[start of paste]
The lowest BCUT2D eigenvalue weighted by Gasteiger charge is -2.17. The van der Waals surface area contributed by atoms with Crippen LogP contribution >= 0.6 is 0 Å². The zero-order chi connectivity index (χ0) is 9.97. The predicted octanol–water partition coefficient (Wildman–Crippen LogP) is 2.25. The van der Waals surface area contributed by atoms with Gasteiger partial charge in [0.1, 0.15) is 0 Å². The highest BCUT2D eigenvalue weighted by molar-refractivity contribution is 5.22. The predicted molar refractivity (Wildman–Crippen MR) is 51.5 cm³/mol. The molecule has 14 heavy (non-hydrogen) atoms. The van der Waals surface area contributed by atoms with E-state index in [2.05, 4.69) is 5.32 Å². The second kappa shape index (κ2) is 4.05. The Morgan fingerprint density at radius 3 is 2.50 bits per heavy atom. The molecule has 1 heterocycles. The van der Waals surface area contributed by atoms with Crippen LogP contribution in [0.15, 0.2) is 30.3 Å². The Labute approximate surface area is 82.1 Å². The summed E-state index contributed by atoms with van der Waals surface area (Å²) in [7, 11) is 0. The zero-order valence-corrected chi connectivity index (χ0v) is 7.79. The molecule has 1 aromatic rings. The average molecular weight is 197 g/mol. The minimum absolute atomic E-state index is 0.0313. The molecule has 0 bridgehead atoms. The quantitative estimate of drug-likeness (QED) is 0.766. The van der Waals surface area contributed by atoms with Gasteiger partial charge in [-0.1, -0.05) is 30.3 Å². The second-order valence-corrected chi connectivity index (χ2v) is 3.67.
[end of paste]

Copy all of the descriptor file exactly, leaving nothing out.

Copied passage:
The lowest BCUT2D eigenvalue weighted by Gasteiger charge is -2.17. The van der Waals surface area contributed by atoms with Crippen LogP contribution >= 0.6 is 0 Å². The zero-order chi connectivity index (χ0) is 9.97. The predicted octanol–water partition coefficient (Wildman–Crippen LogP) is 2.25. The van der Waals surface area contributed by atoms with Gasteiger partial charge in [0.1, 0.15) is 0 Å². The highest BCUT2D eigenvalue weighted by molar-refractivity contribution is 5.22. The predicted molar refractivity (Wildman–Crippen MR) is 51.5 cm³/mol. The molecule has 14 heavy (non-hydrogen) atoms. The van der Waals surface area contributed by atoms with E-state index in [2.05, 4.69) is 5.32 Å². The second kappa shape index (κ2) is 4.05. The Morgan fingerprint density at radius 3 is 2.50 bits per heavy atom. The molecule has 1 heterocycles. The van der Waals surface area contributed by atoms with Crippen LogP contribution in [0.15, 0.2) is 30.3 Å². The Labute approximate surface area is 82.1 Å². The summed E-state index contributed by atoms with van der Waals surface area (Å²) in [7, 11) is 0. The zero-order valence-corrected chi connectivity index (χ0v) is 7.79. The molecule has 1 aromatic rings. The average molecular weight is 197 g/mol. The minimum absolute atomic E-state index is 0.0313. The molecule has 0 bridgehead atoms. The quantitative estimate of drug-likeness (QED) is 0.766. The van der Waals surface area contributed by atoms with Gasteiger partial charge in [-0.1, -0.05) is 30.3 Å². The second-order valence-corrected chi connectivity index (χ2v) is 3.67.